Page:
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Astronomical distances The SI unit for length, the meter, is a very small unit to measure astronomical distances. There units usually used is astronomy: The Astronomical Unit (AU) – this is the average distance between the Earth and the Sun. This unit is more used within the Solar System. 1 AU = 1.5x10 11 m The SI unit for length, the meter, is a very small unit to measure astronomical distances. There units usually used is astronomy: The Astronomical Unit (AU) – this is the average distance between the Earth and the Sun. This unit is more used within the Solar System. 1 AU = 1.5x10 11 m

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Astronomical distances The light year (ly) – this is the distance travelled by the light in one year. 1 ly = 9.46x10 15 m c = 3x10 8 m/s t = 1 year = 365.25 x 24 x 60 x 60= 3.16 x 10 7 s Speed =Distance / Time Distance = Speed x Time = 3x10 8 x 3.16 x 10 7 = 9.46 x 10 15 m

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Astronomical distances The parsec (pc) – this is the distance at which 1 AU subtends an angle of 1 arcsencond. 1 pc = 3.086x10 16 m or 1 pc = 3.26 ly “Parsec” is short for parallax arcsecond

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1 parsec = 3.086 X 10 16 metres Nearest Star 1.3 pc (206,000 times further than the Earth is from the Sun)

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Parallax Angle star/ball appears to shift “Baseline” Distance to star/ball Where star/ball appears relative to background Space

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Parallax is the change of angular position of two observations of a single object relative to each other as seen by an observer, caused by the motion of the observer. Parallax

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Baseline – R (Earth’s orbit) Distance to Star - d Parallax - p (Angle) We know how big the Earth’s orbit is, we measure the shift (parallax), and then we get the distance… Parallax

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For very small angles tan p ≈ p In conventional units it means that

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Parallax

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The farther away an object gets, the smaller its shift. Eventually, the shift is too small to see. Parallax has its limits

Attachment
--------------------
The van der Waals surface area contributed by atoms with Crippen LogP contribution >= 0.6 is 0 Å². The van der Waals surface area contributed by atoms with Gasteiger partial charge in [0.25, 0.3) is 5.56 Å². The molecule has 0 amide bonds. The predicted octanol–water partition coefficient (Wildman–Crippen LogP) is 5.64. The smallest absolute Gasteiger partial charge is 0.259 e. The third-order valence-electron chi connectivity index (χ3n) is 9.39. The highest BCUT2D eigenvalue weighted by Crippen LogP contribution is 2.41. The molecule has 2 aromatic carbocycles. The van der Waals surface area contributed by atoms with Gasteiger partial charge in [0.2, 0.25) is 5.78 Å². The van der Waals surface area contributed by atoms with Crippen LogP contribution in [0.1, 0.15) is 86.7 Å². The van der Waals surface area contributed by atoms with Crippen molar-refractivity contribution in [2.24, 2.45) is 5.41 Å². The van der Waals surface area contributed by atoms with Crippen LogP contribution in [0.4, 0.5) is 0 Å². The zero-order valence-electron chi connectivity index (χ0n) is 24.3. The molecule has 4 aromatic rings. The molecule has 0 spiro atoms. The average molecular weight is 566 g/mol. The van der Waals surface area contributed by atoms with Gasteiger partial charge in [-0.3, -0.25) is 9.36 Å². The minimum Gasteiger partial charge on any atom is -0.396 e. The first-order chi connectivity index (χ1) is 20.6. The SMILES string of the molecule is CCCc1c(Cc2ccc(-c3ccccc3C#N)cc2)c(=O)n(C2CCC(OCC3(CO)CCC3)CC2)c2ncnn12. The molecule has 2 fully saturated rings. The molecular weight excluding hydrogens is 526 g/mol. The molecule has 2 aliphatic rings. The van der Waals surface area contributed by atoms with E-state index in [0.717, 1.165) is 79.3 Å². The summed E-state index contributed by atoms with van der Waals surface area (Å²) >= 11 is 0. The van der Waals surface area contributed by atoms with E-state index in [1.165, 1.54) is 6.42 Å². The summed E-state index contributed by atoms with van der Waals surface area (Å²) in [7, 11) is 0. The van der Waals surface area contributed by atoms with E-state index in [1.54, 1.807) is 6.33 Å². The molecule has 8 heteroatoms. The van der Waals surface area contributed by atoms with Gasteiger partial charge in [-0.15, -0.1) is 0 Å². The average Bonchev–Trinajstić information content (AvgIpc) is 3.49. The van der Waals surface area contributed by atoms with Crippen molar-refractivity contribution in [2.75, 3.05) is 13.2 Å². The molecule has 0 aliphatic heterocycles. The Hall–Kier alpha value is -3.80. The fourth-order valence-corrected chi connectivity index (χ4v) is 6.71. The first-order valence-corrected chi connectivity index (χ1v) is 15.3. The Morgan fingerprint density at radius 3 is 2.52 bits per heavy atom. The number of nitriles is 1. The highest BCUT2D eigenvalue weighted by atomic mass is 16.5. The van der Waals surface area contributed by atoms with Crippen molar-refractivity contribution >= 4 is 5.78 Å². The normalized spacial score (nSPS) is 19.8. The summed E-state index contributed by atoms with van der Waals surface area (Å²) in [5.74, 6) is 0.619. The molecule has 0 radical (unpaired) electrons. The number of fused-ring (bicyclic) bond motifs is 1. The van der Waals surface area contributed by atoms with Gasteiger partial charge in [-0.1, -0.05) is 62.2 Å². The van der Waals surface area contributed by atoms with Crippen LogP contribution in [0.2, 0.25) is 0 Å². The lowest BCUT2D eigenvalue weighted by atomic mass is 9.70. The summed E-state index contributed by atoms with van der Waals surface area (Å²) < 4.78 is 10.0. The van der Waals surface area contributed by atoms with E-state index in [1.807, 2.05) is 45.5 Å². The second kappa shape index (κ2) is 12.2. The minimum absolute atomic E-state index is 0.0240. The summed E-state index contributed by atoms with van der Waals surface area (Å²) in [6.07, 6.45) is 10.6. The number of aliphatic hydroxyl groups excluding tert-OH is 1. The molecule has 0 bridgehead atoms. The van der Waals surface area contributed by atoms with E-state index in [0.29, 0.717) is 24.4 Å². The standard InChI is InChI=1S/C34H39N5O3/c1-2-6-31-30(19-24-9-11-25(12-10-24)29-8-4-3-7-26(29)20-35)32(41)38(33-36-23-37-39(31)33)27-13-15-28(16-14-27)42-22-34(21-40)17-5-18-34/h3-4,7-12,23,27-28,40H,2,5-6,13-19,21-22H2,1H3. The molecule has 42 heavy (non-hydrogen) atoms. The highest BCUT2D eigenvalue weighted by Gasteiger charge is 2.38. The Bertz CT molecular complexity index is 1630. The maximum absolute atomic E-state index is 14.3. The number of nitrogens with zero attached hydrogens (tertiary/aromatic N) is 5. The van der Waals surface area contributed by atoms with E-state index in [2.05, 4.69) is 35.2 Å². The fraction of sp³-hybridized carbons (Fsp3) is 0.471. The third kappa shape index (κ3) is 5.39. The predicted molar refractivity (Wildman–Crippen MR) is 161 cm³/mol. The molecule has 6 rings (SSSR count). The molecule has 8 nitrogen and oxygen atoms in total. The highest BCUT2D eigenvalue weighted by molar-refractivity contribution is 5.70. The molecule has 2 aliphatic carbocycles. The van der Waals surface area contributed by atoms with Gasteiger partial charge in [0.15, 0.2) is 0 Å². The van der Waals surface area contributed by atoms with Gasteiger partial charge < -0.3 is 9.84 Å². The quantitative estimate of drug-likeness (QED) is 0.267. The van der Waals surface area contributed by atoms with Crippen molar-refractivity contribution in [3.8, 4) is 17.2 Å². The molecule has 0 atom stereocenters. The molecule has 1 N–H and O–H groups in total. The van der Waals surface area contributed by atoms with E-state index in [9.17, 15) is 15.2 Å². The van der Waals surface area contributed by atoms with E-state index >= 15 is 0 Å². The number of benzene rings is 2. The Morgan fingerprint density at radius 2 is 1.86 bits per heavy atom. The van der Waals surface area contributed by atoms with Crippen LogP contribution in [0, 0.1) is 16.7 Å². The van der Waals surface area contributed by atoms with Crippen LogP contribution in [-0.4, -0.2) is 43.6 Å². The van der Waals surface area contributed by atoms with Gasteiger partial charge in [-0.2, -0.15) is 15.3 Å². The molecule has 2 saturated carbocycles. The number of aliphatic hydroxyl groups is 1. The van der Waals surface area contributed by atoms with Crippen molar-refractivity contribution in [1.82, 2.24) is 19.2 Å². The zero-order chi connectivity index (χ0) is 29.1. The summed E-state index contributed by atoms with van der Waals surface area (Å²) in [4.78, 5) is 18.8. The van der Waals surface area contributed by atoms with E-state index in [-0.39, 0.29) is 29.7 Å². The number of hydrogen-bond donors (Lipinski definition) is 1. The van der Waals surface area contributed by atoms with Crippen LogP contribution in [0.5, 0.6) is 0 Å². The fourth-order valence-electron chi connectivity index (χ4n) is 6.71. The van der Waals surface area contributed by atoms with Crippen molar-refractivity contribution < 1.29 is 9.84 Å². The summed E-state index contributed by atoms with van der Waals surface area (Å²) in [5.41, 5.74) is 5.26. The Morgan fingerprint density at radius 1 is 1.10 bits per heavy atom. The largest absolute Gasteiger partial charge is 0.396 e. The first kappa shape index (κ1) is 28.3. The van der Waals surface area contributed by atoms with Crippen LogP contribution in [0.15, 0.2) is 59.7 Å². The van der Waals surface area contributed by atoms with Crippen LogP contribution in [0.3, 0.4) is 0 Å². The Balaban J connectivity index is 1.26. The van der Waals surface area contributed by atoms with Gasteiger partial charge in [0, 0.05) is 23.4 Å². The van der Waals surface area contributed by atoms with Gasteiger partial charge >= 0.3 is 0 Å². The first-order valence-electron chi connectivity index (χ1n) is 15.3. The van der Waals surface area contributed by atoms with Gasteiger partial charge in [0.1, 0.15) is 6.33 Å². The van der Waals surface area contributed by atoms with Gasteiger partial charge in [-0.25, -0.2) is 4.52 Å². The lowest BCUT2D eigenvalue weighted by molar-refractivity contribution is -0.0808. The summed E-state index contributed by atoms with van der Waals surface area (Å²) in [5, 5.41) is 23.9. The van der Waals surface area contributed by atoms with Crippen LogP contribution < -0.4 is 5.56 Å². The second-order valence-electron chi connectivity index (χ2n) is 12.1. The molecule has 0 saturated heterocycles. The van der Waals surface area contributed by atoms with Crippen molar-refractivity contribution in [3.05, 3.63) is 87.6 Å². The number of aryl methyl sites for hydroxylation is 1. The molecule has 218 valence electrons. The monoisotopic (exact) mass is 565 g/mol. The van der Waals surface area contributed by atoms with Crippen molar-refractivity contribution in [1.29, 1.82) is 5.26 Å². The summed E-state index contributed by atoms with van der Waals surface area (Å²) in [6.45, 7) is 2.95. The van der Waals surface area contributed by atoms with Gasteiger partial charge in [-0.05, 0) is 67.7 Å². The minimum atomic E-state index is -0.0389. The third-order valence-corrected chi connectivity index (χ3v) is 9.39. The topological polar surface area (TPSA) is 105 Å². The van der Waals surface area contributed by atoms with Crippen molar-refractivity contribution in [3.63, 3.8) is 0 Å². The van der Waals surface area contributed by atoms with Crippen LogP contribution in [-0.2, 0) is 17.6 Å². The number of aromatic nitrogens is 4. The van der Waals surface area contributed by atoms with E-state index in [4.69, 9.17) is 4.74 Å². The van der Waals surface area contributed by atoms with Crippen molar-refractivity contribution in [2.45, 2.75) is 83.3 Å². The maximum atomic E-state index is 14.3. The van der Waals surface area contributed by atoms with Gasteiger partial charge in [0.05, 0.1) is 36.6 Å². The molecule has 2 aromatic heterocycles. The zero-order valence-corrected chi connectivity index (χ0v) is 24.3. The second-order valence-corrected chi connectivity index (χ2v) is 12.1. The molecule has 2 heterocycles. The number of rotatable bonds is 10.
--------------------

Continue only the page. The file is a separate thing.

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Quick Reference 0.5 degree The width of a full Moon, as viewed from the Earth's surface, is about 0.5 degree. The width of the Sun, as viewed from the Earth's surface, is also about 0.5 degree. 1.5 degrees Hold your hand at arm's length, and extend your pinky finger. The width of your pinky finger is about 1.5 degrees. 5 degrees Hold your hand at arm's length, and extend your middle, ring, and pinky fingers, with the three fingers touching. The width of your three fingers is about 5 degrees. 10 degrees Hold your hand at arm's length, and make a fist with your thumb tucked over (or under) your other fingers. The width of your fist is about 10 degrees. 20 degrees Hold your hand at arm's length, and extend your thumb and pinky finger. The distance between the tip of your thumb and the tip of your pinky finger is about 20 degrees. 0.5 degree The width of a full Moon, as viewed from the Earth's surface, is about 0.5 degree. The width of the Sun, as viewed from the Earth's surface, is also about 0.5 degree. 1.5 degrees Hold your hand at arm's length, and extend your pinky finger. The width of your pinky finger is about 1.5 degrees. 5 degrees Hold your hand at arm's length, and extend your middle, ring, and pinky fingers, with the three fingers touching. The width of your three fingers is about 5 degrees. 10 degrees Hold your hand at arm's length, and make a fist with your thumb tucked over (or under) your other fingers. The width of your fist is about 10 degrees. 20 degrees Hold your hand at arm's length, and extend your thumb and pinky finger. The distance between the tip of your thumb and the tip of your pinky finger is about 20 degrees.

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Parallax Experiment Using the quick reference angles that I gave you determine how far something is away near your house based on the parallax method. Include a schematic to show the placement of all objects. Your schematic should include relevant distances and calculations.

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Usually, what we know is how bright the star looks to us here on Earth… We call this its Apparent Magnitude “What you see is what you get…”